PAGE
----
Quinn is also struggling to navigate his family life, caught in a love triangle with his depressed wife Mary and his vivacious sister-in-law Caitlin (originated by Butterworth’s wife, Laura Donnelly, whose family story inspired the play). “He’s navigating those tricky waters,” said James, “a double helix political and personal, which really inevitably takes its toll on him.”

Mendes flew in from London to do some fine tuning for the 15 new actors like James. “His presence in the play is undeniable,” said James. “The stagecraft, the way he navigates with clarity 21 characters and the story, there’s so much going on. He’s the master orchestrator — here’s where the bassoon is heard, the violin — he’s in full control of how that music is playing out. Sam has an incredible ability to distill his ideas, with such clarity, his communication is so superb that there’s no misunderstanding his intention for the play.”

At the same time, James had to make his own way with Quinn Carney. “There’s no way for anyone do it the way it was done before,” he said. “That’s a fool’s errand. You have to allow this capable company to reinvest in these words and ideas. It’s going to be its own unique thing, and not lose anything as a different facet of the diamond is on display. It’s an honor, a testament to the play, to breathe new life into it.”

Brian d’Arcy James and Mark Ruffalo star in “Spotlight”

Shutterstock / Debby Wong

While James is fully invested in his theater career, joining the ensemble of Tom McCarthy’s Oscar-winning journalism expose “Spotlight” offered him a fork in the road. “It’s another thing to explore, which I’ve been wanting to do for quite a while,” he said. “My goal is to try to turn the dial a bit on expectations,” he said. “My hope is not to always do the same thing.”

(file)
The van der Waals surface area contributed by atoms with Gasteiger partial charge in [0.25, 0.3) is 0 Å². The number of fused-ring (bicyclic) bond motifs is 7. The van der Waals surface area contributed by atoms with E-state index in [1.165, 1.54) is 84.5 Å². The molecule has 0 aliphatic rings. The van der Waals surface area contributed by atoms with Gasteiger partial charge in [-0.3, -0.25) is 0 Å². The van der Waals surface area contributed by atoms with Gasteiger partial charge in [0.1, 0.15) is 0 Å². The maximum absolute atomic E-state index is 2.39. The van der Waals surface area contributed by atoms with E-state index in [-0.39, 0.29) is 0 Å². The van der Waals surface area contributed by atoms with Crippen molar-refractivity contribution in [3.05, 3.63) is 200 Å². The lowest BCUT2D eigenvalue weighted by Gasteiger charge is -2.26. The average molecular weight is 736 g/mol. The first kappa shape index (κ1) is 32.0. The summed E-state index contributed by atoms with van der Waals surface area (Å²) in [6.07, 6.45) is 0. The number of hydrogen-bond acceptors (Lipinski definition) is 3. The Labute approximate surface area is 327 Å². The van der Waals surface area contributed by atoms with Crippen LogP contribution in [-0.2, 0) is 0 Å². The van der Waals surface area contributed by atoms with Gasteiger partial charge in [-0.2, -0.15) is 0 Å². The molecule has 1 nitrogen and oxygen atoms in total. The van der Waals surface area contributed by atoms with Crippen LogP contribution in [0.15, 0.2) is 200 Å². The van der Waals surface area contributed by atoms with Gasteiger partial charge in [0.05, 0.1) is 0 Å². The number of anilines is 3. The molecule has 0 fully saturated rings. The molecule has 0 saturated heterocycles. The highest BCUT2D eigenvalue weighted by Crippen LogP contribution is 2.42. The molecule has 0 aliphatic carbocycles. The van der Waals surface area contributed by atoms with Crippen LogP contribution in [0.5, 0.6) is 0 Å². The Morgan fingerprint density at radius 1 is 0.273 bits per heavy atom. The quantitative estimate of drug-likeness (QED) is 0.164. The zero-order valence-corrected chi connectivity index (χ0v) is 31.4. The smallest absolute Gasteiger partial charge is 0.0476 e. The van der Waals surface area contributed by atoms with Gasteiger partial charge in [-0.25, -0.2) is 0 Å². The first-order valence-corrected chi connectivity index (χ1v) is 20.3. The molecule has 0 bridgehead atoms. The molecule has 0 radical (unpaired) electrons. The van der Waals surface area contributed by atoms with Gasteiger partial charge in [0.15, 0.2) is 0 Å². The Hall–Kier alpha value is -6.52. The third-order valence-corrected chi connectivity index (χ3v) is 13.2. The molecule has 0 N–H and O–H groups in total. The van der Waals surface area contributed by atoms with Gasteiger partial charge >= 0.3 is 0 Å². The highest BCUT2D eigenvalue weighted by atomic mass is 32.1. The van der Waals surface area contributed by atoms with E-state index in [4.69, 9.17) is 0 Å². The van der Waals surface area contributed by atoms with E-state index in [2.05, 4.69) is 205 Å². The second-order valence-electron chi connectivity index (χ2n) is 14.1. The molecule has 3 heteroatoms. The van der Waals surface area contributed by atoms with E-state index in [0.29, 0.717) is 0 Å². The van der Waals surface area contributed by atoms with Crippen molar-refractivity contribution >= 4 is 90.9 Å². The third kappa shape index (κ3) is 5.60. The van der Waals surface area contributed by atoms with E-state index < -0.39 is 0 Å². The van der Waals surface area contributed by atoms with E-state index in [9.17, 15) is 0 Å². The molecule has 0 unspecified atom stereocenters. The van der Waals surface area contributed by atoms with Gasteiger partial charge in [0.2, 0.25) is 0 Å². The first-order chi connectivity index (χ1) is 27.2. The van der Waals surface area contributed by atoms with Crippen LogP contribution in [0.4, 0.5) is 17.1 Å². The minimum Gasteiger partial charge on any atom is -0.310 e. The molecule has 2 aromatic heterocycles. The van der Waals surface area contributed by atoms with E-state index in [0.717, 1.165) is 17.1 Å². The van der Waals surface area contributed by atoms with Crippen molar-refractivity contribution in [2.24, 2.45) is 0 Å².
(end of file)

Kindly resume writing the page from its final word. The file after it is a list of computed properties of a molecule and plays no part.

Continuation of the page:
He hasn’t had time to screen “X-Men: Dark Phoenix,” but he knows he won’t see as much as he shot as the president — what’s left are a few phone chummy calls with Charles Xavier (James McAvoy). “The mechanics behind a humongous production like that are intimidating if you are not used to it,” he said. “You do want to get it right: when ‘that means another take,’ it’s not 5 bucks, it’s like 5 million bucks.”

He had a blast collaborating with Melissa McCarthy, playing her gangster husband in crime comedy “The Kitchen” (August 9). They first met going into the Golden Globes for “Spotlight,” as he was struggling to find his popped shirt studs on the red carpet. “Did you lose something?” she asked. “You seem to be having a fashion issue.”

Also in the can is his role in fall FX mini-series “Devs,” Alex Garland’s move to television, a San Francisco tech story about what happens when you put big data and powerful processing power together, which Garland has compared to “Ex Machina.”

Shooting begins this summer in New York City on “West Side Story,” which marks the fourth time James has worked with Steven Spielberg, who was producer on “First Man,” “Smash,” and “Shrek: The Musical.” Broadway producer Kevin McCallum also brought him in, having worked with him on “Something Rotten!” “We start quite soon,” he said. “That was a great call to get!”